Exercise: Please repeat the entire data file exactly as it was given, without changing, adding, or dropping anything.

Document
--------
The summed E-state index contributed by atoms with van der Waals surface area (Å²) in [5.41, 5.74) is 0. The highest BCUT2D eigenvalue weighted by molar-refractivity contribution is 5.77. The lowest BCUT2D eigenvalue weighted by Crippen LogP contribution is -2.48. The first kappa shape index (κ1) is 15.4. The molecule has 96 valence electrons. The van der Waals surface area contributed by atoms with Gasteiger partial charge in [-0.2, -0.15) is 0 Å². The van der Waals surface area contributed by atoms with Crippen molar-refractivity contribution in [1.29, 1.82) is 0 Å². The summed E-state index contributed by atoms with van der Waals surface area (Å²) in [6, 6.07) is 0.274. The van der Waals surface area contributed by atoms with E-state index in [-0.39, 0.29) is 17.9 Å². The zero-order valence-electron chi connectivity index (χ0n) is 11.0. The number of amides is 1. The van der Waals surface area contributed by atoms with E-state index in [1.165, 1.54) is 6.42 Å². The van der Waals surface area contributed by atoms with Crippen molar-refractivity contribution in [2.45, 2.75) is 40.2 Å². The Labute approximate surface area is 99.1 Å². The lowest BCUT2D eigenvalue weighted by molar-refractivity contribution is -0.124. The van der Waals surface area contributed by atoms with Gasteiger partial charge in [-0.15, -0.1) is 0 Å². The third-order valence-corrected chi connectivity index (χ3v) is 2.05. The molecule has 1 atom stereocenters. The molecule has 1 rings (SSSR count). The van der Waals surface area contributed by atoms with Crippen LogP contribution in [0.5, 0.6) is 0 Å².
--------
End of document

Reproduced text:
The summed E-state index contributed by atoms with van der Waals surface area (Å²) in [5.41, 5.74) is 0. The highest BCUT2D eigenvalue weighted by molar-refractivity contribution is 5.77. The lowest BCUT2D eigenvalue weighted by Crippen LogP contribution is -2.48. The first kappa shape index (κ1) is 15.4. The molecule has 96 valence electrons. The van der Waals surface area contributed by atoms with Gasteiger partial charge in [-0.2, -0.15) is 0 Å². The van der Waals surface area contributed by atoms with Crippen molar-refractivity contribution in [1.29, 1.82) is 0 Å². The summed E-state index contributed by atoms with van der Waals surface area (Å²) in [6, 6.07) is 0.274. The van der Waals surface area contributed by atoms with E-state index in [-0.39, 0.29) is 17.9 Å². The zero-order valence-electron chi connectivity index (χ0n) is 11.0. The number of amides is 1. The van der Waals surface area contributed by atoms with E-state index in [1.165, 1.54) is 6.42 Å². The van der Waals surface area contributed by atoms with Crippen molar-refractivity contribution in [2.45, 2.75) is 40.2 Å². The Labute approximate surface area is 99.1 Å². The lowest BCUT2D eigenvalue weighted by molar-refractivity contribution is -0.124. The van der Waals surface area contributed by atoms with Gasteiger partial charge in [-0.15, -0.1) is 0 Å². The third-order valence-corrected chi connectivity index (χ3v) is 2.05. The molecule has 1 atom stereocenters. The molecule has 1 rings (SSSR count). The van der Waals surface area contributed by atoms with Crippen LogP contribution in [0.5, 0.6) is 0 Å².